By the end of the quarter, the Power led by 34 points and had again achieved this by being very efficient with their ball use. It had again been efficient when inside 50 and, more importantly, had used the ball well by foot instead of over using handball.
In the opening minutes of the final term, the Dragons really punished some stunningly indecisive Power defence and Brown quickly sent out the message to go quickly into attack rather than going backwards and sideways.
Josh Patullo had obviously taken heed of the runner’s request and his direct attacking kick allowed Tom Hobbs to win the ball and kick a long goal.
In one of the best pieces of individual skill in the competition for the year, De Bruin took a fine mark, took on opponents with his pace, ran over 100m and kicked a stunning goal from the forward pocket. From the resultant centre bounce a long clearance found Patullo and he kicked truly.
The Dragons went forward and, from a totally mystifying free kick, kicked a goal even though players from both sides had no idea what the kick was awarded for.
As he “rested” up forward after a stunning game in the ruck, Patullo took a fine contested mark and kicked his second for the quarter after a well-placed kick from Hillier.
Not to be outdone, De Bruin and Hobbs used long and accurate kicks to provide a chance for Young to take a contested mark and kick his fourth for the game.
By the final siren the Power’s winning margin was 51 points, but it was how it was achieved that had all at the club delighted at the end of the day.
After an “iffy” first quarter, Gippsland had played three excellent quarters of efficient, team-oriented football that saw then follow the club’s game plan to the letter.
Its use of the ball was the key to this as it made excellent decisions about when to kick or handball and then applied skills accurately and with some exciting poise and purpose.
The hardness in contested issues was again a vital factor with Dunkley laying crunching tackles to set-up team mates with easy possessions.
In a stunning journey up a very steep football learning curve, Matt De Bruin has shown that his amazing athletic ability can be used devastatingly when he backs his coaches’ faith and takes opponents on. He took 10 marks and had more than 25 possessions but his real impact came when he used his blistering pace.
With most of the side’s ruckwork up to him, Josh Patullo was challenge by his coach to take much of the responsibility and he responded brilliantly. He not only won this area of the game but also excelled at ground level and then capped off great game with two goals when up forward.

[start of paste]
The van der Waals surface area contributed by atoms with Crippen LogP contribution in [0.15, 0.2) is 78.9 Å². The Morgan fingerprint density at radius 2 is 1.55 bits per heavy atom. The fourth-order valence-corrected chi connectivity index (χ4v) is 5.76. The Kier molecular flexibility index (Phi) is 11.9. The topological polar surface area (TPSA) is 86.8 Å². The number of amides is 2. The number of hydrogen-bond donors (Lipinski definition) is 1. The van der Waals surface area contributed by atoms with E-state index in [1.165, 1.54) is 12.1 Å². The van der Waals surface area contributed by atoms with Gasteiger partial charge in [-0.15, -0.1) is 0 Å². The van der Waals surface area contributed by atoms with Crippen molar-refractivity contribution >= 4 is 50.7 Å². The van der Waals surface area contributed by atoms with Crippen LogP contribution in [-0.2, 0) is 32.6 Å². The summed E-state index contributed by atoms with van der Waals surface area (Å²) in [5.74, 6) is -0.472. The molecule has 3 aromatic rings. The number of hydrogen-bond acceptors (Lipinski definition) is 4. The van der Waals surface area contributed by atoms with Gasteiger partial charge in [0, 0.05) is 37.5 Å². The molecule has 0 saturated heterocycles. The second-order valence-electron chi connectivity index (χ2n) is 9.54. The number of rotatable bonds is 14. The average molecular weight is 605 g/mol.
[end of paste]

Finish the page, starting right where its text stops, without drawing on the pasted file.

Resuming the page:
As has become a regular event for the side, Christian Bukyx-Smith took on the leadership role in defence and set a wonderful example for teammates. He soundly defeated the best the Dragons had by having nine spoils, taking nine marks and winning nearly 20, effectively used possessions himself.
Asked to go forward as he tinkered with his taller players, Darnell Grech responded positively to this challenge by proving a highly effective avenue to attack for his team mates with strong contested marks, hard work in tight contests and long and direct kicks to the “hot spot” for the side.
In his second TAC Cup game, Anthony Young quickly showed that he had overcome his “nerves” from his debut with a very clever combination of pace, skill and reading of the play. He was constantly in the right spot at the right time, seemed to win the ball easily and never wasted any of his possessions.
Midfielder Jackson McMahon was another to provide a consistently effective avenue to attack with his ability to be very competitive in contested issues and then backing himself to be creative with his many hard-won possessions. He used the ball creatively by hand and foot and applied many strong tackles.
In his first TAC Cup game for over a month, Josh Dunkley made a vital contribution to the side’s fine win with his willingness to get into the tightest situations and win many contested possessions. Not content with this crucial role, he also applied 15 heavy tackles.
Two of the side’s regular hard-nuts were at it again with their unique ability to apply intense pressure on opposition players and then make excellent use of their hard won possessions. Ben Dessent was able to quell the influence of dangerous Dragon’s forwards, while Tom Hobbs was thriving in the challenges involved in being in the team’s highly competitive midfield unit.
This Saturday, the Power will take on the Northern Knights at Princes Park in its final match of the home-and-away season.